In this age of IM’ing (instant messaging), everything is an abbreviation or shortcut. What parent today doesn’t know about BFF, OMG, or P911? And, if they don’t, I suggest a web site such as http://www.webopedia.com/quick_ref/textmessageabbreviations.asp where you can learn about abbreviations.
There have always been a number of acronyms in medical imaging, such as ABD, mA, IVP, PACS, etc., as is true with every industry. In the early days of PACS, everyone kept trying to come up with their own acronym, but the one that seemed to stick was PACS (Picture Archiving and Communications System). And in the end, the description is a fair representation of what it is.
In the case of Cardiology, the term CVIS (Cardiovascular Information System), has become the default descriptor for what is unfortunately, a rapidly changing technology. If one were to research the origins of the term, I would guess that it evolved as a parallel to a Radiology Information System, or RIS. After all, some of the functionality is similar in terms of patient management and reporting capability. Unfortunately for cardiology, the expectation may far exceed the parallel with a RIS.
Certainly, there are the basic functions of ADT interface, orders, scheduling, reporting, etc. But beyond that, there are those in the industry that would argue that it is much more! Following visits to the ACC09 meeting in Orlando earlier this month, and the HIMSS, I am struck with how inadequate the term CVIS really is, and with how confusing it must be for prospective customers to navigate the reality from the messages of multiple vendors.
If one were to truly follow the radiology acronyms, a Cardiology PACS, or CPACS would address images, while a CVIS would address workflow and reporting. Unfortunately, because of the tight coupling of imaging to reporting in cardiology, a CPACS may actually encompass a reporting capability. Conversely, a CVIS usually either encompasses or interfaces to a Hemodynamic system for procedure measurements and documentation that is also crucial to the reporting process.
In a radiology world, the RIS usually only encompass the “transcription” portion of reporting, as most reporting is done via a separate dictation system. In the case of cardiology, a CPACS/CVIS approach has come to embrace the concept of structured reporting, and therefore, a CVIS usually encompasses the reporting module to document a procedure, and may consist of measurements taken during the procedure, diagramming to represent problems (stenosis) and corrections (stent), as well as actual image snapshots.
Where cardiology most significantly deviates from a radiology synonym is in two key areas: department management; and outcomes analysis. In the case of department management, radiology tends to be a singular procedure or service. A patient is referred, one or more studies are performed and reported, and the patient leaves. In the case of cardiology, a patient may be seen by the cardiologist in their office practice, receive several studies, and then be referred to the hospital department. And, upon completion of a procedure (such as a cardiac catheterization), the patient may be involved in a number of ancillary services, such as chest pain management, cardiac rehabilitation services, device management, etc. where the need to continue to document the patient study continues. Having accessibility to such information through the course of diagnosis and treatment is important to good patient care, and needs to be part of the CPACS/CVIS definition.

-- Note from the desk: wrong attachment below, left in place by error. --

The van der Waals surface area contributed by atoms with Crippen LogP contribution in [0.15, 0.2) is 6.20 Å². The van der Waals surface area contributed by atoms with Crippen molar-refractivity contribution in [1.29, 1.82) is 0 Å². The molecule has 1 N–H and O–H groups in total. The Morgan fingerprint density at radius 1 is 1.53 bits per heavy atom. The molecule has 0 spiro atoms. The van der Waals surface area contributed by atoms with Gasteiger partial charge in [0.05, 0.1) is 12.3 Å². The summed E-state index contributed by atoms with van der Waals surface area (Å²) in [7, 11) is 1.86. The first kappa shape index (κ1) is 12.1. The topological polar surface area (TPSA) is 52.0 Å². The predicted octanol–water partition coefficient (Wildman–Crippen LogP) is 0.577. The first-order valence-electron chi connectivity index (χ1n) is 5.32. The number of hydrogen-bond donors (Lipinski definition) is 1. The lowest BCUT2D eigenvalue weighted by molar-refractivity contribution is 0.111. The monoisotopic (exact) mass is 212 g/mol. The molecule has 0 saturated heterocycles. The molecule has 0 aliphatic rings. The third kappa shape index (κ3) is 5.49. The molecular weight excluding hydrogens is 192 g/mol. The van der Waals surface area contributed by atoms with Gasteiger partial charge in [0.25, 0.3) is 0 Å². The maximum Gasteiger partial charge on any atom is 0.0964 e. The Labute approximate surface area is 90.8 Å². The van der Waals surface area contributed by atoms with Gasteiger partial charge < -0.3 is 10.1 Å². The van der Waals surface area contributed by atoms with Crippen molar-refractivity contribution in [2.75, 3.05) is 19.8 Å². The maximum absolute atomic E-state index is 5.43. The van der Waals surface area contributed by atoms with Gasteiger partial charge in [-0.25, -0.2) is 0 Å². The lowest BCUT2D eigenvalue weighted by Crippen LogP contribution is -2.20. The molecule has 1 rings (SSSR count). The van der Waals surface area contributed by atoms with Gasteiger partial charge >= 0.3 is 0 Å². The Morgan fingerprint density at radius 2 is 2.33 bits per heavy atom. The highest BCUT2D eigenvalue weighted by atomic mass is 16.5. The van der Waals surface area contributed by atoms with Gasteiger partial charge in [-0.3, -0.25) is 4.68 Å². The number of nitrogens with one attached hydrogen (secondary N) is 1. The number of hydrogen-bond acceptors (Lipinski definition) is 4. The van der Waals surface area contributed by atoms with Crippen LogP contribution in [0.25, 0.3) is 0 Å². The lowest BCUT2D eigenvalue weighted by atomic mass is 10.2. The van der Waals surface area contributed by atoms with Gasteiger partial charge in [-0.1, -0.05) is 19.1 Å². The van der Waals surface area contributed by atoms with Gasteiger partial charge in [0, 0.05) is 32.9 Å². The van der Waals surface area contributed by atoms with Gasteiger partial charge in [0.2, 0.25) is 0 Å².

Outcomes analysis is more important in cardiology in part due to the extended nature of patient care. Having the ability to interact with the collected data is important for both reporting of such information to national and state registries, but also for department management, in knowing exactly what procedures were done, and in knowing what the department’s success ratio for those procedures is. Similarly, the data mining and reporting capability is an important part of a CPACS/CVIS.
In some respects, there are those that would encompass the notion of an EMR (Enterprise Medical Record) within the definition of a CVIS. From the perspective of managing the patient from the beginning of an event through the successful diagnosis and treatment, this would seem appropriate.
So what is my point? When considering the acquisition of CPACS and CVIS, be sure to ask the vendor explicitly what is included. I have recently been involved in a vendor selection situation where initially, the client took an all too radiology view, with the focus primarily on image acquisition and reporting. Subsequent discussions led to an understanding of the more encompassing view, and the realization that they may not be acquiring all the functionality they thought they were! Such an example is a reminder of the need to thoroughly understand requirements up front so that there are no surprises later on. It also enhances the ability to differentiate vendors and rule out those that don’t meet the requirement before getting too far down the selection path.
Would it make sense to redefine the definitions for CPACS/CVIS? I would think so, but like the term “PACS,” we are probably stuck with it. My goal is to make sure everyone understands that there may be a wide variation in its definition.
That’s it for now, so HAND (that’s “have a nice day”).